The advent of cardiopulmonary resuscitation (CPR) revolutionized the care of patients with cardiac arrest, now allowing survival of up to 30% after out-of-hospital arrest due to arrhythmia; however, outcomes for cardiac arrest after trauma remain dismal, with less than 10% survival despite the most aggressive modern resuscitation techniques. The short time interval between cardiac arrest and brain ischemia, the reduced efficacy of CPR in the patient with profound hypovolemia due to hemorrhage, and the speed of exsanguination from major vascular injury all conspire to limit the effectiveness of standard CPR in the critically injured patient. Beginning in the 1980s, researchers began to harness the effects of profound hypothermia in order to extend the window of survivability after traumatic arrest, allowing the critical time needed to obtain surgical hemostasis in otherwise lethal exsanguinating injuries. These studies have culminated in the emergency preservation and resuscitation (EPR) of the trauma patient. Rapid central arterial access is obtained and profound (<10 °C) hypothermia induced with aortic infusion of cold saline. During this window of up to 1 h, damage control surgical techniques are applied to control hemorrhage and repair injuries, followed by controlled rewarming and reperfusion using cardiopulmonary bypass. In this review, we trace these techniques from their early theoretical development, through refinement in clinically relevant animal models, and into their present application in a currently-enrolling human clinical trial of EPR for cardiac arrest from trauma (EPR-CAT), as well as examine current topics, ongoing challenges, and future directions for emergency preservation and resuscitation research.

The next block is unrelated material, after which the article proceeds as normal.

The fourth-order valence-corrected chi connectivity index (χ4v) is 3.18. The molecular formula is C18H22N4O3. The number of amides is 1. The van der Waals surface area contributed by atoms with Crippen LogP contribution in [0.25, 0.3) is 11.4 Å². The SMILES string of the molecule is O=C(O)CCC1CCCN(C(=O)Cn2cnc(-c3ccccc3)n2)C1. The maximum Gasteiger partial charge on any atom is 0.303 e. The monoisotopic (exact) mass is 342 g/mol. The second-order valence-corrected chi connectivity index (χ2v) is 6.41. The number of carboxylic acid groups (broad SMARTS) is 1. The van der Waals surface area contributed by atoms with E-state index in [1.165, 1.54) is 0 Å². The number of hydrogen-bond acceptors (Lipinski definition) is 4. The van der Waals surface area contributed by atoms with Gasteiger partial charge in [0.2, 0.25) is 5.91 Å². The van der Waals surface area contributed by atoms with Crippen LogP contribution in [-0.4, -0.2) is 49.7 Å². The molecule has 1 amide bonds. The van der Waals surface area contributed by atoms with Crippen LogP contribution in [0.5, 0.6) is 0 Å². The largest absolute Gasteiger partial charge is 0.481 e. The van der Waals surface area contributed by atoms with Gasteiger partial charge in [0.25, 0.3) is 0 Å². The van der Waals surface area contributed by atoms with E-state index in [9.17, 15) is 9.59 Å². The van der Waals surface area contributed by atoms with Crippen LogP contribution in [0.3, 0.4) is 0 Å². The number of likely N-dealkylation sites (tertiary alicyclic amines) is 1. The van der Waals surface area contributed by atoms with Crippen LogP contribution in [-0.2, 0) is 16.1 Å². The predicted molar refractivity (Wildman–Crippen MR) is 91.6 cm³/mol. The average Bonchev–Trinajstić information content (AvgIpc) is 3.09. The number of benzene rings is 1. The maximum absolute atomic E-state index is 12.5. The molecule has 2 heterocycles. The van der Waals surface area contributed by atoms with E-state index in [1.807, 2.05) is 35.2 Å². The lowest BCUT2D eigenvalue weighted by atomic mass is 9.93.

Keywords: Cardiac arrest; Exsanguination; Induced hypothermia; Suspended animation.
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